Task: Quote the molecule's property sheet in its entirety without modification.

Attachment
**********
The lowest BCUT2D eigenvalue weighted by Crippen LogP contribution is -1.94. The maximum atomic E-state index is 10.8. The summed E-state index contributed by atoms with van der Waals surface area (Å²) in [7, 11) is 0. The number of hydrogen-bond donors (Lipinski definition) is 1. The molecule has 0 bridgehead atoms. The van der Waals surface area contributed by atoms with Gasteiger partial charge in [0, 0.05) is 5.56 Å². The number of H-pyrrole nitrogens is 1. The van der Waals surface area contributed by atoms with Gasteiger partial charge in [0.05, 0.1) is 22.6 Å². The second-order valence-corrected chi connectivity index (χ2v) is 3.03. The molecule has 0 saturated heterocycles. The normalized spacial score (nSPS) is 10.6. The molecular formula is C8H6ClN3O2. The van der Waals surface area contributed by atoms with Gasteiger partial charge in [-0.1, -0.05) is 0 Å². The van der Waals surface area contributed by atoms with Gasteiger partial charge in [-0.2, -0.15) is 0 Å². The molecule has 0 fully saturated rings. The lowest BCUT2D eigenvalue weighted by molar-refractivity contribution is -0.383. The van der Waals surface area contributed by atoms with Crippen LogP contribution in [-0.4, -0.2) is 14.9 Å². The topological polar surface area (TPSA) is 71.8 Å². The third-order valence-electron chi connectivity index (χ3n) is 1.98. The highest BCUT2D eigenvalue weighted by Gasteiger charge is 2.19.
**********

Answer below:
The lowest BCUT2D eigenvalue weighted by Crippen LogP contribution is -1.94. The maximum atomic E-state index is 10.8. The summed E-state index contributed by atoms with van der Waals surface area (Å²) in [7, 11) is 0. The number of hydrogen-bond donors (Lipinski definition) is 1. The molecule has 0 bridgehead atoms. The van der Waals surface area contributed by atoms with Gasteiger partial charge in [0, 0.05) is 5.56 Å². The number of H-pyrrole nitrogens is 1. The van der Waals surface area contributed by atoms with Gasteiger partial charge in [0.05, 0.1) is 22.6 Å². The second-order valence-corrected chi connectivity index (χ2v) is 3.03. The molecule has 0 saturated heterocycles. The normalized spacial score (nSPS) is 10.6. The molecular formula is C8H6ClN3O2. The van der Waals surface area contributed by atoms with Gasteiger partial charge in [-0.1, -0.05) is 0 Å². The van der Waals surface area contributed by atoms with Gasteiger partial charge in [-0.2, -0.15) is 0 Å². The molecule has 0 fully saturated rings. The lowest BCUT2D eigenvalue weighted by molar-refractivity contribution is -0.383. The van der Waals surface area contributed by atoms with Crippen LogP contribution in [-0.4, -0.2) is 14.9 Å². The topological polar surface area (TPSA) is 71.8 Å². The third-order valence-electron chi connectivity index (χ3n) is 1.98. The highest BCUT2D eigenvalue weighted by Gasteiger charge is 2.19.